Power Producers Find New York City’s Building Emission Law Conflicts With Renewable Standard

The Independent Power Producers of New York Inc. wrote a letter to the New York Public Service Commission on April 29, expressing concern that a law passed by the New York City Council allowing the use of renewable energy credits from large-scale hydroelectric impoundment resources conflicts with the commission’s renewable energy standard adopted in 2004. The move will also hinder the attainment of the standard because Canadian hydro power, directly delivered into the city, lacks attributes that qualify for the standard and will depress wholesale market prices, forcing payments to promote the development of Tier I resources, such as offshore wind, the letter explained.

The Climate Mobilization Act, which passed the New York City Council on April 18, seeks to establish annual limits on emissions from New York City buildings, allowing the purchase of renewable energy certificates, or RECs, for compliance. The act provides that RECs can also represent the non-power attributes of hydroelectricity generated from a source that does not trade in any renewable energy market or via the New York generation attribute tracking system, if the owner certifies the amount of energy produced annually and that it has not sold those attributes more than once.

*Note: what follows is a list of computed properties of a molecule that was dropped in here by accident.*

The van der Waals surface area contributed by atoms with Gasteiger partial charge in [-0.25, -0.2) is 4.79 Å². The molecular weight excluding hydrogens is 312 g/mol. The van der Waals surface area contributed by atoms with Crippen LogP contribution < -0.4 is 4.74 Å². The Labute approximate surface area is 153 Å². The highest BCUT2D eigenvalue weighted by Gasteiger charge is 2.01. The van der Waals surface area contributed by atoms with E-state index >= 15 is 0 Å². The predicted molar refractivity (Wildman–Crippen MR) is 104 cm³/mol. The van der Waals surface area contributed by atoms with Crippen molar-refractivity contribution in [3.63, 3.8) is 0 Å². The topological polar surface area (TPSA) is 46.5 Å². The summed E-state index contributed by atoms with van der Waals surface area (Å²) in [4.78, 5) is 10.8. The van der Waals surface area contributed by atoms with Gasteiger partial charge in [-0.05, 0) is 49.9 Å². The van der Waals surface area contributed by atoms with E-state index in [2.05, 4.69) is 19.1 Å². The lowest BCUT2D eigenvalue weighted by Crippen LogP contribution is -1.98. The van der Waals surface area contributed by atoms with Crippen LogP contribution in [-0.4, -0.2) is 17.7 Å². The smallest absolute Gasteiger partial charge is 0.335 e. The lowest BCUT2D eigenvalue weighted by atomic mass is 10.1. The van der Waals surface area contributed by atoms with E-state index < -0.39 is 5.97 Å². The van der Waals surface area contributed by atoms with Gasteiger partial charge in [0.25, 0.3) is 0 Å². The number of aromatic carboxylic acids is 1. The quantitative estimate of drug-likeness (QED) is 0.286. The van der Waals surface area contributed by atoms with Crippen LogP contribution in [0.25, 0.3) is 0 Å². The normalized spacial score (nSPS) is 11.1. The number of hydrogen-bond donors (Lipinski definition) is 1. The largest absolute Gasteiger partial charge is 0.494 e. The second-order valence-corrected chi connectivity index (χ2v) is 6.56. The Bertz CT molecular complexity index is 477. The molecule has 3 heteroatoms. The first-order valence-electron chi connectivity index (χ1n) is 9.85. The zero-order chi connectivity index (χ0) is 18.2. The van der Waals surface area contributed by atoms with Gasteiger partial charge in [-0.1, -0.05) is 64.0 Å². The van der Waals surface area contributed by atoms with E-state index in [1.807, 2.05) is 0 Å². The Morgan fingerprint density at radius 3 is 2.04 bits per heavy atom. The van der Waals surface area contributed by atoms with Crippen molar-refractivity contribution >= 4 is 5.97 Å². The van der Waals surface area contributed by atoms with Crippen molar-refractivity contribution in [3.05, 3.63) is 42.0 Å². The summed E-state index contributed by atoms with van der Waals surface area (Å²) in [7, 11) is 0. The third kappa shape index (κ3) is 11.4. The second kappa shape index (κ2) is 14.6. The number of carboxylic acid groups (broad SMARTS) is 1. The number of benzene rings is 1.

If signed by Mayor Bill de Blasio, the law will result in consumers having to pay for two different RECs, one pertaining to the New York City and the other to comply with the RES, with competing requirements that will escalate costs to consumers and impede their financial ability to comply with the renewable mandate, according to the letter. The IPP asked the commission to issue an order clarifying that electricity from large-scale hydroelectric impoundment resources delivered into the state should not be used to meet the standard.

The power producers noted that commission’s 2004 policy, which defines the scope of qualifying hydroelectric generation under the renewable portfolio standard, prohibits large scale hydroelectric facilities with storage reservoirs.

The group believes that the new act intends to ensure that hydroelectric resources that do not meet the Tier 1 criteria can be sent into the city as capacity resources similar to existing Canadian hydro and the proposed 1,000-megawatt Champlain Hudson Power Express power line, which is eligible to sell RECs to building owners.

The New York City Mayor’s office recently announced that it will pursue an investment in new transmission to access large scale Canadian hydro power. Mayor Bill de Blasio said that the city will secure enough power to pave the way for 100 percent renewables within five years. IPP said that the new investment refers to the Champlain power line, although there was no explicit mention of the project.

The IPP further pointed to the commission’s concern of methane releases caused by rotting vegetation in large hydro impoundments. Despite finding that the issue of eligibility of hydroelectric resources relying on impoundments “was extensively debated” the commission said that excluding the resources is reasonable. The group also noted that the decision to limit the eligibility to low-impact hydroelectric resources has been widely adopted in other states, which have recognized the adverse impacts of large-scale hydro with reservoirs.